PINELLAS PARK, Fla. — Entering a virtual world of learning this school year can take a toll on a child's physical health.
CrossFit Stone Dragon gym in Pinellas Park is helping with that.
Since the gym's inception, they have been kid-friendly.
Ebony Mensah and her 9-year-old daughter, Juliana, have been taking advantage of that. In the beginning, the early morning alarm clock wasn't ideal for the pre-teen.
"I didn't want to really go because we had to wake up really early," Juliana said.
It didn't take long for that change.
"It allowed me to see her full potential in different ways that I would have never been able to. If it wasn't for the pandemic, she would have never come to work out with me," Mensah said.
Ebony said her daughter has been active since the age of three.
Dance was her exercise of choice, but after the virus altered how she practices, Mensah decided to make the gym a family event.
Mensah knew exercise was important, but she didn't realize how much of an impact it would have until the pandemic hit.
"The biggest thing is her strength and her determination. I feel like it's very easy to get in a rut and not want to do anything, and for her to just continue to push and challenge herself," Mensah
said. "Every time we come here she is doing different weights and she's still moving and smiling and laughing. So, I didn't know how strong she could be mentally."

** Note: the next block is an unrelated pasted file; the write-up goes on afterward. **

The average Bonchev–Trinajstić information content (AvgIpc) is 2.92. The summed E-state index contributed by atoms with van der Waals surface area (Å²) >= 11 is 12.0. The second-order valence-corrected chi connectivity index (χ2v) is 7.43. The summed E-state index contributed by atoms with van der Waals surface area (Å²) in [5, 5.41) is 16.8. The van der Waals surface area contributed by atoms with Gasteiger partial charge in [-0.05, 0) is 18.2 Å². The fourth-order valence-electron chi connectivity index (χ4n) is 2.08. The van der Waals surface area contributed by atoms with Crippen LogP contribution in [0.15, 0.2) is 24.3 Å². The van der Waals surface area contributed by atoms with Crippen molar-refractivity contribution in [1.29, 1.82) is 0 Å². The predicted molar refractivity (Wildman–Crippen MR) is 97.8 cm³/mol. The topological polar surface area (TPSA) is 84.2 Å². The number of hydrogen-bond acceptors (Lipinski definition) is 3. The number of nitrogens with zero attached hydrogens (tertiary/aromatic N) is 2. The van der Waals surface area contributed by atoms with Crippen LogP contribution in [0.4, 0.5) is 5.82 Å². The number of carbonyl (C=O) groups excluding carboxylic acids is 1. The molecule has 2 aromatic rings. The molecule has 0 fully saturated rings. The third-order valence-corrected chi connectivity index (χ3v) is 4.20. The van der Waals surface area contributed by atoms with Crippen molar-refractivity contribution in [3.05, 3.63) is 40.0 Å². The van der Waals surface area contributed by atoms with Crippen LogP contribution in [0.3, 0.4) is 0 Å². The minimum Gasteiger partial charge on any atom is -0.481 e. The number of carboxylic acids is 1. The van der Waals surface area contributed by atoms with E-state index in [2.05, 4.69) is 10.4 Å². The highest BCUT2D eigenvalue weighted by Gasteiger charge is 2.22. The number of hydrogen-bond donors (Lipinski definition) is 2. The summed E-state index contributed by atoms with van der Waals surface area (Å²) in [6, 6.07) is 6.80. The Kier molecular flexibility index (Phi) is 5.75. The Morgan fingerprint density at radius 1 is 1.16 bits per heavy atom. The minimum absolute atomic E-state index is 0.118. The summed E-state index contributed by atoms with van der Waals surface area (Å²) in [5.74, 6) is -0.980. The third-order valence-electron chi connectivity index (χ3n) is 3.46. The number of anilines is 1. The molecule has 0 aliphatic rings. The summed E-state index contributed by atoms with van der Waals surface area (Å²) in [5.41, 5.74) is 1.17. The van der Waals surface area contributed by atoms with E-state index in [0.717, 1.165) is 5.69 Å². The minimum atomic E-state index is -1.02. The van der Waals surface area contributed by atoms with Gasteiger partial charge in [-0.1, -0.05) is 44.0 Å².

Earnest Tyson is the co-owner of the gym and said these kids are stronger than they appear.
"This is the most important time for these kids right because COVID has kept them in the house for so long it has affected a lot of children," Tyson said.
He teaches in small and socially distant groups before the kids head to school, whether in-person or virtual.
Tyson said even if families don't feel comfortable in a social setting, they can still get a workout in.
"Even if you don't come here, let's say you guys just walk the neighborhoods by yourself. Do that at least and just get going," Tyson said.
According to the CDC, one in five school-aged kids between the ages of six and 19 are obese, and that was before the pandemic kept them sedentary and virtual.
Tyson and parents alike agree that the kids at the gym are growing stronger physically, but their mental health is getting a boost.
"Here I have seen them open up verbally with each other a lot more. Which when we first started, it wasn't really happening," Tyson said.
Juliana said that an early alarm clock isn't as bad these days.
"When I work out, I feel like I'm getting stronger and stronger," Juliana said.